A businessman standing in the window of a high-rise building reading urgent business documents.
The United States Court of Appeals for the Ninth Circuit on January 15 upheld the Federal Motor Carrier Safety Administration’s (“FMCSA”) determination that federal law preempted California’s meal and rest break rules (“MRB rules”), as applied to drivers of property-carrying commercial motor vehicles who are subject to the FMCSA’s own rest break regulations.
Legal Alert, Labor and Employment Law
2021 | Legal Alert, Labor and Employment Law
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Today, in responding to a certified question from the United States Court of Appeals for the Ninth Circuit, the California Supreme Court held in Vazquez v. Jan-Pro Franchise International, Inc., S258191 (2020) that the three-part test announced in Dynamex Operations West, Inc. v. Superior Court, 4 Cal. 5th 903 (2018) applies retroactively.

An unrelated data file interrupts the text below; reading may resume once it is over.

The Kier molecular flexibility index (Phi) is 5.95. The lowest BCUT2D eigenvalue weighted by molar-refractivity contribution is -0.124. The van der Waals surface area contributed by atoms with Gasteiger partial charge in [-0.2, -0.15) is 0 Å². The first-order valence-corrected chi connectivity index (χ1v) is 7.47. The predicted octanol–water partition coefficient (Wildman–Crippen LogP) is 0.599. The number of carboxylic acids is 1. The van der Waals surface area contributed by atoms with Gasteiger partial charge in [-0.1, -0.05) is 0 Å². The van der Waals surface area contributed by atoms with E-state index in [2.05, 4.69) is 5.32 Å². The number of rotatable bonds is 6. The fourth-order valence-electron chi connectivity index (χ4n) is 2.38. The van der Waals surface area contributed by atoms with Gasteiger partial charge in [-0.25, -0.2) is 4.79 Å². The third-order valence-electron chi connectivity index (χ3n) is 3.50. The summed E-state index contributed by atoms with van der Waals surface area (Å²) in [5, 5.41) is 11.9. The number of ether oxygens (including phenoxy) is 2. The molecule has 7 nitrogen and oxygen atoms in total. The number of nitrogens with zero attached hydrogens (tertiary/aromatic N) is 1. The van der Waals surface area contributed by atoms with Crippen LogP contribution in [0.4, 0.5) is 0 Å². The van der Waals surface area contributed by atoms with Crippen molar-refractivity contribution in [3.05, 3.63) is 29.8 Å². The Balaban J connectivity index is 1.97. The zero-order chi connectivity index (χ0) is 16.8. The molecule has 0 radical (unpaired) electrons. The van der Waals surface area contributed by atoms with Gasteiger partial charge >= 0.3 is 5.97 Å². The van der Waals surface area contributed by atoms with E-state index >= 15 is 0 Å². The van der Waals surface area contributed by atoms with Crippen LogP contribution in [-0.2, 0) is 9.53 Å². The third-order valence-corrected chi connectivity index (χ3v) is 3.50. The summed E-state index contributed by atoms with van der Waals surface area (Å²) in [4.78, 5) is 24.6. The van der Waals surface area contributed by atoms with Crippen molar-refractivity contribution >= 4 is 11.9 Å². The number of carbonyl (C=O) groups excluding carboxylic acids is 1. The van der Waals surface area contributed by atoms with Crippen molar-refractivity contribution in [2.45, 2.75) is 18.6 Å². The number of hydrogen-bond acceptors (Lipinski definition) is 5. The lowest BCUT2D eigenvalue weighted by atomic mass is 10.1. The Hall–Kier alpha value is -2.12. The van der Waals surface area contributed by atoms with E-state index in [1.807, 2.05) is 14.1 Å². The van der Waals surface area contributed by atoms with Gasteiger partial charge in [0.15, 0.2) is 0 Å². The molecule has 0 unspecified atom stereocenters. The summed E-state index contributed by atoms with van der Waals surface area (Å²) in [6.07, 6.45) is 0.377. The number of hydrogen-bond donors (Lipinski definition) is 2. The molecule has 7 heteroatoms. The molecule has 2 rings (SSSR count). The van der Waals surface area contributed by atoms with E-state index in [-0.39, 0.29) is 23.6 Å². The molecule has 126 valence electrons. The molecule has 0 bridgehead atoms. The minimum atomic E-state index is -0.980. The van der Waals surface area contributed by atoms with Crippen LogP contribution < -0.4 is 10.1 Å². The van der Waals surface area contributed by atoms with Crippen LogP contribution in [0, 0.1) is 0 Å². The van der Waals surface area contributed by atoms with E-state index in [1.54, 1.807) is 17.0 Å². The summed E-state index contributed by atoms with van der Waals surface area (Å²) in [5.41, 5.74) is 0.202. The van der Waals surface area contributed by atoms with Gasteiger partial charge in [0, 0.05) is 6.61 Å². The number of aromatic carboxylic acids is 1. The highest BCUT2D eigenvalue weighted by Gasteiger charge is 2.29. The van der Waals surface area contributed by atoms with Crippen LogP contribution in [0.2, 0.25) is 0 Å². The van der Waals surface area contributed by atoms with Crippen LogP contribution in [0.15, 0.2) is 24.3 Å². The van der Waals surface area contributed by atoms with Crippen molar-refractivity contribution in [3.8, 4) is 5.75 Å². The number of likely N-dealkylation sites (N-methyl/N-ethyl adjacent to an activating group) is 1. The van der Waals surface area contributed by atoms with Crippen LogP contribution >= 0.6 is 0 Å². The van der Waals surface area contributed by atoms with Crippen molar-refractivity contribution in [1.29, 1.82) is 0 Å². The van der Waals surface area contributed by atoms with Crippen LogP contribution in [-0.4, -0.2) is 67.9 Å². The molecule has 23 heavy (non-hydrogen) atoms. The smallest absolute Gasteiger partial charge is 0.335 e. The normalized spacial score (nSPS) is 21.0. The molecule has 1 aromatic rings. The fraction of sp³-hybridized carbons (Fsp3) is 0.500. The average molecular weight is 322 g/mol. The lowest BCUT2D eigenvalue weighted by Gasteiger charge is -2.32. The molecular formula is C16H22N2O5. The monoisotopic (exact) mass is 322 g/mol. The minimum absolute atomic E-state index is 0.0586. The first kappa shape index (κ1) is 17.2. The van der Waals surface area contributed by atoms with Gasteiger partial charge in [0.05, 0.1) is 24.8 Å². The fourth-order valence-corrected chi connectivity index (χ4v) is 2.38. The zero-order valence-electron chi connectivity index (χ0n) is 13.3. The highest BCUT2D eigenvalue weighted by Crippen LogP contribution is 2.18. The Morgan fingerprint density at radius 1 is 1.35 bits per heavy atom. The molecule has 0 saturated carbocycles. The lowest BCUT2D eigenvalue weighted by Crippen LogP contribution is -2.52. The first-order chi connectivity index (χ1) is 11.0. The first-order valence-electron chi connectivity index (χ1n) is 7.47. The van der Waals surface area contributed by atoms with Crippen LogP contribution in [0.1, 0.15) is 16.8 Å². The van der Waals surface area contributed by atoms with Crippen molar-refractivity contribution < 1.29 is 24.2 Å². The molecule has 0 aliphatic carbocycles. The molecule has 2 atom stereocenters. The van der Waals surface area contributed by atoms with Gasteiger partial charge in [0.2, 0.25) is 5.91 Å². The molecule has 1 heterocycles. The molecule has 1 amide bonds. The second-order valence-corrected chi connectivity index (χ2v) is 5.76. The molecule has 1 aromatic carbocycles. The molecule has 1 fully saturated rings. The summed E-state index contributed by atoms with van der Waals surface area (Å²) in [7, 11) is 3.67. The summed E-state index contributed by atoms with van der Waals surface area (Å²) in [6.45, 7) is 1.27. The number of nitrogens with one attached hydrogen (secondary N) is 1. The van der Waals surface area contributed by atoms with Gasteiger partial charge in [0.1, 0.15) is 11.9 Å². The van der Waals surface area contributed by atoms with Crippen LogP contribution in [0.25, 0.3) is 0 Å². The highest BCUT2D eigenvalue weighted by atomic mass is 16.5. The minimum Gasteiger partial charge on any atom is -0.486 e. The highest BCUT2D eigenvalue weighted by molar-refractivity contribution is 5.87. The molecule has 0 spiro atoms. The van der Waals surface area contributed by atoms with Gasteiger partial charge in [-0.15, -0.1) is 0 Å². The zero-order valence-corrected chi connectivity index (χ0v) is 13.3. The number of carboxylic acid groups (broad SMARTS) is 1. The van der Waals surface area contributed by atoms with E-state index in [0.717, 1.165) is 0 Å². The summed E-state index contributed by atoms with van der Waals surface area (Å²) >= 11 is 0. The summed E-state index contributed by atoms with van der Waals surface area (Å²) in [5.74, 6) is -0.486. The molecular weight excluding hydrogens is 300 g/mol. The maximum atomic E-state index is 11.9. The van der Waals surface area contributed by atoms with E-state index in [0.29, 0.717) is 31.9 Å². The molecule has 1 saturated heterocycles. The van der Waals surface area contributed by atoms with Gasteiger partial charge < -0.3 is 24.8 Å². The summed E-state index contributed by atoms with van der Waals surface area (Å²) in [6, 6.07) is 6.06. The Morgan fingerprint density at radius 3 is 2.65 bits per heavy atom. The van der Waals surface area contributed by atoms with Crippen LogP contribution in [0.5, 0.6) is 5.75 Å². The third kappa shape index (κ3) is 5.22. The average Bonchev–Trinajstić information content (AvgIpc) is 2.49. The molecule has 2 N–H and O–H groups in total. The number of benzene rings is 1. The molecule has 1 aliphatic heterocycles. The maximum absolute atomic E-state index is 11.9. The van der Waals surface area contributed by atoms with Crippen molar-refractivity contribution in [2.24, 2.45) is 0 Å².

Case Summary, Labor and Employment Law
2021 | Case Summary, Labor and Employment Law
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This month's key California employment law cases involve reasonable accommodation, interstate employment relationships, and PAGA notice requirements.
Legal Alert, Business Litigation
2021 | Legal Alert, Business Litigation
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The Nevada Supreme Court held that courts may change or “blue-pencil” an unreasonably restrictive non-compete agreement to make it enforceable if the agreement contains a provision allowing the severance of unenforceable terms.
Legal Alert, Labor and Employment Law
2020 | Legal Alert, Labor and Employment Law